OCD medications and treatment

By Ruben J. Rucoba, MD Oct 25, 2023 • 6 min

Obsessive-compulsive disorder (OCD) is a condition that's dramatized often in movies, TV shows and books. OCD is no laughing matter, though, especially for those who have it. If you have this condition yourself, or someone you care about has it and you're wondering about how to manage symptoms of OCD, know that there is help available.

What is OCD?

People with OCD have obsessions, compulsions or both. Obsessions are recurring, unwanted thoughts, sensations, urges or mental images that cause anxiety, such as fear of germs or all-consuming thoughts of sex. Compulsions are repetitive behaviors, such as frequent hand-washing or performing tasks in a ritualized, precise way.

We all may find ourselves obsessing about one thing or another at some point in our lives, but this doesn't mean we have OCD. This sort of obsession is different from OCD, because for a person with OCD the thoughts and behaviors interfere with how they function effectively in everyday life.

How to treat OCD

There is no cure for OCD, but people can get treatment for the symptoms, which usually leads to a more productive life. There are two main treatments for OCD—psychotherapy and medication. Often, the most effective treatment is a combination of the two.

Cognitive behavioral therapy (CBT) is the main type of psychotherapy used. For OCD, this therapy usually uses exposure-and-response prevention. This involves exposing the person to an object, situation or obsession (germs or a contaminant, for example) that makes them anxious and then helping them learn ways to resist the urge to engage in their ritual behaviors.

What medications are used to treat OCD?

Medications may be effective for the treatment of OCD symptoms. The medications used as first-line therapy to treat OCD belong to the group of antidepressants known as selective serotonin reuptake inhibitors (SSRIs).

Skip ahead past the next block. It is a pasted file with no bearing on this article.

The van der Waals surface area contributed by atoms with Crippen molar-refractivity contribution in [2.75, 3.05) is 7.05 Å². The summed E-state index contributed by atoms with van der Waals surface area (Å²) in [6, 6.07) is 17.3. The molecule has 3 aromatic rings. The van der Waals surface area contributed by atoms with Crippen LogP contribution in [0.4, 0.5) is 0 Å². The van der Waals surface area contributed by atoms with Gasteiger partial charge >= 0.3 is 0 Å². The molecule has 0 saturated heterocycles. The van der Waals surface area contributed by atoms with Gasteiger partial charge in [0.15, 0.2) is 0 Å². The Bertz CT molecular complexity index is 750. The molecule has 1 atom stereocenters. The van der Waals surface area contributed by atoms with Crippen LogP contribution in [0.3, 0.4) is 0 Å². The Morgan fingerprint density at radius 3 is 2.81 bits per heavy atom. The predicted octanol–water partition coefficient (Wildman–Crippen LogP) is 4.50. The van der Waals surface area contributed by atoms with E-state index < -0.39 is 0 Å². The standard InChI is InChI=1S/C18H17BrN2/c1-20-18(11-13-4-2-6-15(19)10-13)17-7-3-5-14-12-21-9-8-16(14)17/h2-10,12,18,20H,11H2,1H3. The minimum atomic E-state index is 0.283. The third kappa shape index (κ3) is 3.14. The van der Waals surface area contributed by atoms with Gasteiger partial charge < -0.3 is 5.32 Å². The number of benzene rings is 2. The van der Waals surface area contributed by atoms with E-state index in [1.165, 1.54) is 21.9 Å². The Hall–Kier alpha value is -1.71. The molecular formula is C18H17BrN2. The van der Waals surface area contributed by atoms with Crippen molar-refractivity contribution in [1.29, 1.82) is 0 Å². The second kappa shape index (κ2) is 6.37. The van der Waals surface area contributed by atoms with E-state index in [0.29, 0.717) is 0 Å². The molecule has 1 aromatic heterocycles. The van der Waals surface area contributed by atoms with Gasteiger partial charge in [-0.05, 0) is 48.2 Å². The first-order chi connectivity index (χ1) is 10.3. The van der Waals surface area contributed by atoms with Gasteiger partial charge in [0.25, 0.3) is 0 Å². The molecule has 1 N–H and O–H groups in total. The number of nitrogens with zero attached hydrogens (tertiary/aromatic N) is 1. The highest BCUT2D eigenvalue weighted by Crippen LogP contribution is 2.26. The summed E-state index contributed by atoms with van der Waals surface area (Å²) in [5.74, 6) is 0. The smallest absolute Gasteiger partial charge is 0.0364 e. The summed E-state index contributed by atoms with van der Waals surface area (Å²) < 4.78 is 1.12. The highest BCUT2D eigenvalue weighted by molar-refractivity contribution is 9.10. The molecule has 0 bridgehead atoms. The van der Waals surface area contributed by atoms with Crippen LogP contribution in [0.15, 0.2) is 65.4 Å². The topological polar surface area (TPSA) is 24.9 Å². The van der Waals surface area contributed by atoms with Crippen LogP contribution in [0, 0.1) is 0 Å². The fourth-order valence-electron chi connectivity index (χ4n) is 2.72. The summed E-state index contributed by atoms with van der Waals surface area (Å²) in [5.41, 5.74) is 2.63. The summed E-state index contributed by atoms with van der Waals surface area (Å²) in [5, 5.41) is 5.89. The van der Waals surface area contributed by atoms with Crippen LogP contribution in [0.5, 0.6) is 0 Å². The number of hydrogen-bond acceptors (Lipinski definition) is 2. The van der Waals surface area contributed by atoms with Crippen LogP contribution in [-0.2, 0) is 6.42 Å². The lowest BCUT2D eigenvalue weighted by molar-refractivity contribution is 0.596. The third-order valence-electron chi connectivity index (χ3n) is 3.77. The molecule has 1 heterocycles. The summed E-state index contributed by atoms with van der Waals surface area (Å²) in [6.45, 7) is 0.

Serotonin is a chemical in the brain known as a neurotransmitter. It is commonly reabsorbed by neurons (brain cells), but by inhibiting or blocking its uptake, SSRIs allow more of the neurotransmitter to be available to do its work. The SSRIs most commonly used as first-line therapy for OCD include:

  • Citalopram (Celexa)
  • Clomipramine (Anafranil)
  • Escitalopram (Lexapro)
  • Fluoxetine (Prozac)
  • Fluvoxamine (Luvox)
  • Paroxetine (Paxil)
  • Sertraline (Zoloft)
  • Venlafaxine (Effexor), which is a selective serotonin and a norepinephrine reuptake inhibitor (SSNRI)

It may take four to six weeks, and as long as 10 to 12 weeks, before people see some improvement while taking one of these medications. High doses of SSRI drugs are often required in order to provide relief from OCD symptoms. Common side effects of these medications may include gastrointestinal symptoms, including nausea, indigestion, diarrhea, vomiting and flatulence, along with fatigue, headache, insomnia, sweating and sexual problems. Many people stop taking OCD medications because of side effects. It is important that you speak with your provider if you experience these side effects. They may be able to adjust the dose or have other recommendations to help reduce side effects. Although antidepressants are not addictive, stopping the medication abruptly or skipping doses may cause withdrawal symptoms.

Are there natural treatments for OCD?

No natural remedies have been proven to be effective in treating OCD. Many people try natural options, but some of these may affect the brain or body in harmful ways, and some may even interact with prescribed medications. Even though natural products are often available in the pharmacy, be sure to consult with a healthcare provider or pharmacist before taking them.

Supplements have also not been shown to help with OCD. As a complementary therapy to medication and psychotherapy, aerobic exercise can reduce baseline anxiety for people with OCD.

Are there other treatments for OCD?

Yes, there are other OCD therapies available, but only for people whose conditions have not improved with CBT or medication. Some alternatives include:

  • Deep brain stimulation (DBS). In this procedure, electrodes are implanted deep in the brain to produce electrical impulses that are meant to regulate certain cells and chemicals within the brain. The amount of stimulation is controlled by a programmable pacemaker-like device placed under the skin in the chest area that connects to the electrodes by wires placed under the skin as well.
  • Repetitive transcranial magnetic stimulation (rTMS). In this noninvasive, painless procedure, the healthcare professional puts a metal coil against the scalp of the head to send a magnetic impulse to the brain in order to stimulate portions of the brain, ultimately decreasing the symptoms of OCD.

OCD is a condition that affects the daily lives of the people who have it, and it can sometimes be debilitating. There is no cure, but available treatments may help. If you or a loved one has OCD, talking to a health professional can help you find the right treatment to control this condition, improving quality of life.

Clinically reviewed and updated by Julie McDaniel, MSN, RN, CRNI October 2023.

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